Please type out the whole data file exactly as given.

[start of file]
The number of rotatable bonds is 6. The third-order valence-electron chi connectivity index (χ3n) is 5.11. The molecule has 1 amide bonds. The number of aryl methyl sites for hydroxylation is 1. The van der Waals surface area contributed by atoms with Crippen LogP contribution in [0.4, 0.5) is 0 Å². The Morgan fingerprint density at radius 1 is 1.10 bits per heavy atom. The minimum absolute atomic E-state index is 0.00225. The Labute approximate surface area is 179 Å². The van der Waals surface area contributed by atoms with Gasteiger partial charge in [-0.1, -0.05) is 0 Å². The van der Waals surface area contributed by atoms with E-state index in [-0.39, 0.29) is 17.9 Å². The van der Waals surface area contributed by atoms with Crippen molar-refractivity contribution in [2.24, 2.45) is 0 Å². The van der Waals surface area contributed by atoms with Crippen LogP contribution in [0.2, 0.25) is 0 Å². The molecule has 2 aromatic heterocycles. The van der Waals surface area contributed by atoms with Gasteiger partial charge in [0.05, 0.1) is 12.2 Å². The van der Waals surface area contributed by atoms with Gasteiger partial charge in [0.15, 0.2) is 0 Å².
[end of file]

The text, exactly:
The number of rotatable bonds is 6. The third-order valence-electron chi connectivity index (χ3n) is 5.11. The molecule has 1 amide bonds. The number of aryl methyl sites for hydroxylation is 1. The van der Waals surface area contributed by atoms with Crippen LogP contribution in [0.4, 0.5) is 0 Å². The Morgan fingerprint density at radius 1 is 1.10 bits per heavy atom. The minimum absolute atomic E-state index is 0.00225. The Labute approximate surface area is 179 Å². The van der Waals surface area contributed by atoms with Gasteiger partial charge in [-0.1, -0.05) is 0 Å². The van der Waals surface area contributed by atoms with E-state index in [-0.39, 0.29) is 17.9 Å². The van der Waals surface area contributed by atoms with Crippen molar-refractivity contribution in [2.24, 2.45) is 0 Å². The van der Waals surface area contributed by atoms with Crippen LogP contribution in [0.2, 0.25) is 0 Å². The molecule has 2 aromatic heterocycles. The van der Waals surface area contributed by atoms with Gasteiger partial charge in [0.05, 0.1) is 12.2 Å². The van der Waals surface area contributed by atoms with Gasteiger partial charge in [0.15, 0.2) is 0 Å².